Eastern Arkansas faces potential 650,000 to 800,000 acres of dicamba damage
WYNNE, Ark. (KAIT) - On Wednesday, Senator Ron Caldwell toured thousands of acres of crops damaged by dicamba. He is trying to get the Arkansas Agriculture Board to change spraying rules.
Dicamba is a herbicide used to kill pigweeds but can be very damaging if it’s transmitted from one crop to another.
Caldwell, along with Arkansas Department of Agriculture extension agents, traveled to Wynne, Forrest City, Marianna, Stuttgart, DeWitt, and Holly Grove, to hear from farmers.
There’s no official data yet.
However, the Arkansas Department of Agriculture is still accessing the damage, but they think anywhere from 650,000 to 800,000 acres of crops are damaged just in the eastern Arkansas areas they visited Wednesday.
Farmers agree that one person can devastate thousands of acres of crops.
“I don’t know of a field yet that hasn’t been hit,” said the owner of Matthews Sweet Potato Farm.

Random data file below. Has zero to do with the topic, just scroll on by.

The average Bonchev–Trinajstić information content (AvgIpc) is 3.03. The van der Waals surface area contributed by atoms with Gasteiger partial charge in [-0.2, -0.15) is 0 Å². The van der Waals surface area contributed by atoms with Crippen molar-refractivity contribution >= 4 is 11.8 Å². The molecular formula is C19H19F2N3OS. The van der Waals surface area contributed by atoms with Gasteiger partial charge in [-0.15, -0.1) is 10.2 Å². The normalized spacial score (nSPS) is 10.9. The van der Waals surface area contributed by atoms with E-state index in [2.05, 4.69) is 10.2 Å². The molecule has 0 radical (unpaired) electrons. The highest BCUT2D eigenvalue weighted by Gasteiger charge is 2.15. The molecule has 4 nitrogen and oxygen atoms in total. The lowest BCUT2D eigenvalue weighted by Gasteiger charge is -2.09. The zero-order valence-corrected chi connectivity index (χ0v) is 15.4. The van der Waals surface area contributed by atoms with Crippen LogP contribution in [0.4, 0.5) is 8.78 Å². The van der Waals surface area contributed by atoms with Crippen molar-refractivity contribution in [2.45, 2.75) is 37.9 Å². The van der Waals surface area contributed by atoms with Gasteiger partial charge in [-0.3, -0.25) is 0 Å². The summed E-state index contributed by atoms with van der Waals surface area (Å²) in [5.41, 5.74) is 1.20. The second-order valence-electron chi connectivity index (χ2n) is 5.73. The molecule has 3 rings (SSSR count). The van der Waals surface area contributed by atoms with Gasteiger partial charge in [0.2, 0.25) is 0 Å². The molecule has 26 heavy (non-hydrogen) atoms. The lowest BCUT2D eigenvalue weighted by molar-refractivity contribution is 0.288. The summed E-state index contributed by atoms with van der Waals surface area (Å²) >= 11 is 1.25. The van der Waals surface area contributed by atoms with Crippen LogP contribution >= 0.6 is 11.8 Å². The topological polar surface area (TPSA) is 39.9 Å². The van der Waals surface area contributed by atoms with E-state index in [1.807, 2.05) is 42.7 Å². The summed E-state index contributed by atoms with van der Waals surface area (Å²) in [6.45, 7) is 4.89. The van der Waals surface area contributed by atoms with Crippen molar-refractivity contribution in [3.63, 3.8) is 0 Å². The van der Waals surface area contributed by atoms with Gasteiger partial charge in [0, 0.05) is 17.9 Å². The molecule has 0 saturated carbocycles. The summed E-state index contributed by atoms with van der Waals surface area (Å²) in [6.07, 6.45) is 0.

The owner says his entire crop has been damaged. He raises about 1,050 acres of sweet potatoes. He says he has been experiencing issues for four to five years and won’t know how much damage there is until harvest time in the fall.
“It can hit me pretty hard if it hits me that bad, but a million dollars is a lot for me. We’ve been looking at these things for two weeks, and it’s still there. You can see noticeable damage on the leaves,” said Matthews.
Other farmers at the meeting say, in the past, usually, about 10 percent of their crops are damaged. That means they’re out at least $1 million.
Most farmers want the same thing as a solution, like Tim Fisher, the owner of Fisher Farm. He has damaged soybean crops.
“We hope to push this spray time back into May where it was because we feel like the June spray date gets the heat on us and lets it move around everywhere,” said Fisher.
Wes Ward, the Secretary of Agriculture, confirms that the hotter and more humid it is, the more likely dicamba is to travel on other crops.
Caldwell says they’re trying to get the agriculture board to change rules.
“What we hope to do is get a cutoff period that would work for all farmers. They still need to control the pigweed, but as one of the scientists has said, basically, we have a dicamba bomb right now,” said Caldwell. “Between the heat and humidity, the dicamba is in the air, and it just won’t go away.”
Ward says last year, they received 218 complaints when the spray cutoff date was May 25. So far this year, they’ve had 290 complaints with a June 30 cutoff.
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